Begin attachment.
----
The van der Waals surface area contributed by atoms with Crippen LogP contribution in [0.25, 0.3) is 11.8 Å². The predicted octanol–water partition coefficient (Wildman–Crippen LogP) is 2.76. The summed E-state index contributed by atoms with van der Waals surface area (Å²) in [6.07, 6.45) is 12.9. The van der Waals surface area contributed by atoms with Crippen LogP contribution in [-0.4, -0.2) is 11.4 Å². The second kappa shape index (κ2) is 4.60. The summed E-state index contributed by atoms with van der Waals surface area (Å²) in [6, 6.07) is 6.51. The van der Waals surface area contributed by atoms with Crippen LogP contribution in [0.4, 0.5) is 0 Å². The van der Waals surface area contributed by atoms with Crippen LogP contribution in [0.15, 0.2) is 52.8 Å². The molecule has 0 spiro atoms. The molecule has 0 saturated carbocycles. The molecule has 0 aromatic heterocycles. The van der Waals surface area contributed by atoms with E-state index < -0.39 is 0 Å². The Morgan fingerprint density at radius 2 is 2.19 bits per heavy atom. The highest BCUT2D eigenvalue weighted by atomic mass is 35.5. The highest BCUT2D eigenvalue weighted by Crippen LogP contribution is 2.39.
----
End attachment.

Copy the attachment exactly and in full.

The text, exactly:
The van der Waals surface area contributed by atoms with Crippen LogP contribution in [0.25, 0.3) is 11.8 Å². The predicted octanol–water partition coefficient (Wildman–Crippen LogP) is 2.76. The summed E-state index contributed by atoms with van der Waals surface area (Å²) in [6.07, 6.45) is 12.9. The van der Waals surface area contributed by atoms with Crippen LogP contribution in [-0.4, -0.2) is 11.4 Å². The second kappa shape index (κ2) is 4.60. The summed E-state index contributed by atoms with van der Waals surface area (Å²) in [6, 6.07) is 6.51. The van der Waals surface area contributed by atoms with Crippen LogP contribution in [0.4, 0.5) is 0 Å². The van der Waals surface area contributed by atoms with Crippen LogP contribution in [0.15, 0.2) is 52.8 Å². The molecule has 0 spiro atoms. The molecule has 0 saturated carbocycles. The molecule has 0 aromatic heterocycles. The van der Waals surface area contributed by atoms with E-state index < -0.39 is 0 Å². The Morgan fingerprint density at radius 2 is 2.19 bits per heavy atom. The highest BCUT2D eigenvalue weighted by atomic mass is 35.5. The highest BCUT2D eigenvalue weighted by Crippen LogP contribution is 2.39.